WASHINGTON, D.C. — A co-worker tipped me off that the National Symphony Orchestra Pops were doing a Williams show, so we snatched up a few of the last tickets for the first of three performances. Last evening, Erica and I got fancied up and headed to the John F. Kennedy Center for the Performing Arts for NSO Pops: The Music of John Williams.
Like many people, Williams’ work, especially Star Wars was the “gateway drug” to classical music. I have seen a few performances over the years that included Williams’ pieces, but never a performance that was exclusively Williams.
Conductor Erich Kunzel began the performance with a brief introduction followed by one of Williams’ Olympic fanfares. After that, Kunzel shared with the audience the beginnings of the Williams-Steven Spielberg collaboration and playfully taunted a pair of late arrivals in the front row. I thought brass overpowered the strings a bit during the main Jaws theme, though.
Moving on, Kunzel introduced the “Bicycle Chase” from E.T., The Extra-Terrestrial and the marvelous “Main Theme” from Close Encounters of the Third Kind. The sound of the Tyrannosaurus Rex preceded the performance of the “Main Themes” from Jurassic Park which was followed by “Harry’s Wondrous World” from Harry Potter and the Sorcerer’s Stone, a pleasant enough piece, but not one of my favorites. Then, without introduction, the unmistakable first notes of “Main Theme” from Superman were played at I got chills. The Pops were really rolling now with all of the bombast of the brass that makes Superman one of the best Williams themes. I will confess I was slightly disappointed that the prelude was excluded though as it builds up wonderfully to the main march. I was pleased that the piece was performed without introduction, as it needs none.
Kunzel slowed things down with the “Main Theme” from Schindler’s List, a theme featuring a violin solo. The first half of the program ended with the upbeat “Raiders March” from Raiders of the Lost Ark.
The second portion of the evening was dedicated strictly to Williams work with the Star Wars saga. Kunzel joked that George Lucas had gotten us all confused by starting off with the fourth episode, so he would start from the beginning. “Flag Parade” from Star Wars Episode I: The Phantom Menace began the second half, followed by Anakin’s Theme and all of its dark foreshadowing. The highlight of the Episode I score followed with Duel of the Fates, accompanied by a choir of about a dozen people and two performers with light sabers in front of the stage. While the light saber duel was a little amusing and well done, I couldn’t help but be a little disappointed with its inclusion. The duel was distracting and suggested that the music doesn’t stand on its own; a notion that I disagree with strongly.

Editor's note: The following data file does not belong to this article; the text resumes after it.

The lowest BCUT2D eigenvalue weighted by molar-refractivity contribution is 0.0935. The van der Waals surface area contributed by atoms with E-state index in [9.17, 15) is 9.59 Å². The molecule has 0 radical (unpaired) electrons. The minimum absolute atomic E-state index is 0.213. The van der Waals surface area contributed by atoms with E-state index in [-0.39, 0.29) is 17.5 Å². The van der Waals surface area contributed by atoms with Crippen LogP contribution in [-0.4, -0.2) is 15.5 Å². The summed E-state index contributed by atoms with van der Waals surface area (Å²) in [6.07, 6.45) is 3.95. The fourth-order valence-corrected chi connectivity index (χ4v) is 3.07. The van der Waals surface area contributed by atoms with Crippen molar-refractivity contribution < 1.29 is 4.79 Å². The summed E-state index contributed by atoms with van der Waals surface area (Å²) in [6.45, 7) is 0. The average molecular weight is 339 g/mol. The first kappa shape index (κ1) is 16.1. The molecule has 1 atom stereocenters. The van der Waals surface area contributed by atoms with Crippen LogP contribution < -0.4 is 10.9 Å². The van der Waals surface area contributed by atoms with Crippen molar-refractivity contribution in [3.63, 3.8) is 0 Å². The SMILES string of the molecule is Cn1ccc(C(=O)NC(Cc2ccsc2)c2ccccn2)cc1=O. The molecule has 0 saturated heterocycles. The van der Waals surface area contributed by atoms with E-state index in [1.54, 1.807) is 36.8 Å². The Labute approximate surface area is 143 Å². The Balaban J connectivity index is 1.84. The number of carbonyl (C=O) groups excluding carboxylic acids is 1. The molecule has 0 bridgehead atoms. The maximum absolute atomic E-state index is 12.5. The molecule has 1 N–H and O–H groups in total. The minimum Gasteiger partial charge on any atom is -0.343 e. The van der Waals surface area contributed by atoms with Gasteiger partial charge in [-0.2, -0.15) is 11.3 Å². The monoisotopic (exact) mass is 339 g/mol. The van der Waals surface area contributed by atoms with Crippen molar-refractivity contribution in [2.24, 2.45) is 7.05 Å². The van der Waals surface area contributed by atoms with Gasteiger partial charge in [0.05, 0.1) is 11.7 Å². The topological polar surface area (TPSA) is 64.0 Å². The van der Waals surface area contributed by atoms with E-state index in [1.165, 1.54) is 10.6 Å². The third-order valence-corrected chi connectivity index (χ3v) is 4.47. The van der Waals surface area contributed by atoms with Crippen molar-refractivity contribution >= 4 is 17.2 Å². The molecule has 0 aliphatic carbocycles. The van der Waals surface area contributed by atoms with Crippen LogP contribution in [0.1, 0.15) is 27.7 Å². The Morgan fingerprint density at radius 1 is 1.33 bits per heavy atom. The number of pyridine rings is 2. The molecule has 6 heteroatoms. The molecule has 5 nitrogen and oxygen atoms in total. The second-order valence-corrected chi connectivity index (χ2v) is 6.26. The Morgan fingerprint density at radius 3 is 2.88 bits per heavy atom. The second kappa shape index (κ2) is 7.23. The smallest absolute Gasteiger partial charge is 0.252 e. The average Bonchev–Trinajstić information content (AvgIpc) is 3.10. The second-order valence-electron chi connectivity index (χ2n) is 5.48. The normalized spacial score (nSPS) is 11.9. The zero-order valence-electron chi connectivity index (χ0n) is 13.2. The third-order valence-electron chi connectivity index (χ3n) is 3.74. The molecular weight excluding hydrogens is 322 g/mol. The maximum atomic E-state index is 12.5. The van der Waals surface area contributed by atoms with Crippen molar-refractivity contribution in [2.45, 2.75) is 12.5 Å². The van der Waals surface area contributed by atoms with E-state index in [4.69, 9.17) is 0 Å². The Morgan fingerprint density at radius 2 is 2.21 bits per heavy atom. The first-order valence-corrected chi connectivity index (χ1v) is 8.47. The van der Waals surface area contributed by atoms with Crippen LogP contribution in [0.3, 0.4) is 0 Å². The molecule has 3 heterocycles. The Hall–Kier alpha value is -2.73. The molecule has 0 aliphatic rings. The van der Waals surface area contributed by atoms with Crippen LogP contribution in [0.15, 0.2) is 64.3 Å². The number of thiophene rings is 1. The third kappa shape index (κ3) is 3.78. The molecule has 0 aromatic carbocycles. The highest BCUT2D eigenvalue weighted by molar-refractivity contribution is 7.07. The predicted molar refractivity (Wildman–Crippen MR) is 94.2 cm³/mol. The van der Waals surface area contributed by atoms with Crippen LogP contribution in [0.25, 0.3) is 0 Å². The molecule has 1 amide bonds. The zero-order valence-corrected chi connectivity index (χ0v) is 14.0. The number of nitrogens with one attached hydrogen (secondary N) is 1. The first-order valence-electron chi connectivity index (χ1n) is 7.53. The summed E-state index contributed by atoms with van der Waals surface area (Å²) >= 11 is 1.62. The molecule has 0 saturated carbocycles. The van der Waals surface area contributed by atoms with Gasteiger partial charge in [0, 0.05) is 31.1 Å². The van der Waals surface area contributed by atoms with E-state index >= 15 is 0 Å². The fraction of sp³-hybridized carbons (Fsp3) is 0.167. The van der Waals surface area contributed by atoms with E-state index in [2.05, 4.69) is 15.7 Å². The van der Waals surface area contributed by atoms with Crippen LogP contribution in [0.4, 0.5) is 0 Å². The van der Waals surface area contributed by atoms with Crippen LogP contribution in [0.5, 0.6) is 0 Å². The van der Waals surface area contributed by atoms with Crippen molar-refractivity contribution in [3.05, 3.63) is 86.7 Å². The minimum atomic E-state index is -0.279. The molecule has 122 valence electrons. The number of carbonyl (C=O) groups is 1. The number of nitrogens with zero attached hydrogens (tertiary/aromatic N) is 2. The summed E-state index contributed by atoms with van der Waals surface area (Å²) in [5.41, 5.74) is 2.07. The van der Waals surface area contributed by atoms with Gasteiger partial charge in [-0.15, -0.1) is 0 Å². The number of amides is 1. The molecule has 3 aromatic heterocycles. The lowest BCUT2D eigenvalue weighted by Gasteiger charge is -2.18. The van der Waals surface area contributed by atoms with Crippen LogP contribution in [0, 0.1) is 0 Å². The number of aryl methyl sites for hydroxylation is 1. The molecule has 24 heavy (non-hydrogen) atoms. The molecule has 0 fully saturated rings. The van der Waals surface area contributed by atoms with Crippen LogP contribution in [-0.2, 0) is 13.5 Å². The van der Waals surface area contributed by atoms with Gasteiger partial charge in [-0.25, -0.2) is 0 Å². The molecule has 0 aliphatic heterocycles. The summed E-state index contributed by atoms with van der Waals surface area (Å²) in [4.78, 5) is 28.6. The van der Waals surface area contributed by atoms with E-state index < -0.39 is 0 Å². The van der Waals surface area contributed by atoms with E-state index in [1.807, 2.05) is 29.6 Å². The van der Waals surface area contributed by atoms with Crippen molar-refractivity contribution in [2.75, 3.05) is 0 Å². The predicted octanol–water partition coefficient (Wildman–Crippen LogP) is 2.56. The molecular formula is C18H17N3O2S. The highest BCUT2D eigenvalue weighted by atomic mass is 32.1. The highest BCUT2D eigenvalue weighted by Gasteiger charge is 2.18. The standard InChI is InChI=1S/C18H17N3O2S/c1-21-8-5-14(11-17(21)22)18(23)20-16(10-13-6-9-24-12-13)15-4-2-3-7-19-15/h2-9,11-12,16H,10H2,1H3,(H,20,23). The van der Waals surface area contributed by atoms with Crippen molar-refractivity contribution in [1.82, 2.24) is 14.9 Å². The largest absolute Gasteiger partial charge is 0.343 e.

“Across the Stars” from Star Wars Episode II: Attack of the Clones was next in the program, followed by the intense “Battle of the Heroes” from Star Wars Episode III: The Revenge of the Sith. Again, performers with light sabers entered the front of the stage for a climatic duel. The piece was performed quite well, as were all the Star Wars pieces. On the whole, the Pops alignment was best suited to the Star Wars music.
The Pops moved into the original trilogy with the “Princess Leia’s Theme” from Star Wars Episode IV: A New Hope. Some unnecessary sound effects preceded “The Imperial March” from Star Wars Episode V: The Empire Strikes Back which was appropriately menacing. Performers costumed in storm trooper, tie-fighter and imperial officer uniforms marched to a review by Darth Vader, who naturally force-choked an officer near the end. By the way, I recommend that any Vader characterizations include a performer who is taller than six feet.
The mood lightened with the Yoda’s Theme and then “Parade of the Ewoks” from Star Wars Episode VI: Return of the Jedi. Thankfully, no performers came out for either of these themes. The performance closed with the Star Wars theme, played awfully fast, almost Academy Awards telecast fast. For an encore Kunzel returned and offered that you couldn’t do a Star Wars performance without a visit to the saloon, prompting the Cantina music. Though it was enjoyable, the Pops really didn’t have the right instruments to really nail that jazzy tune. The costumed performers also came out and attempted to dance to the music. It looked exactly like you would expect it to.
While I did have reservations about the costumed performers, I still thoroughly enjoyed the evening, as did Erica. The Pops sounded great and Kunzel picked strong selections for them to play. There may still be tickets to performances NSO Pops: The Music of John Williams tonight and tomorrow night which I cannot help but recommend.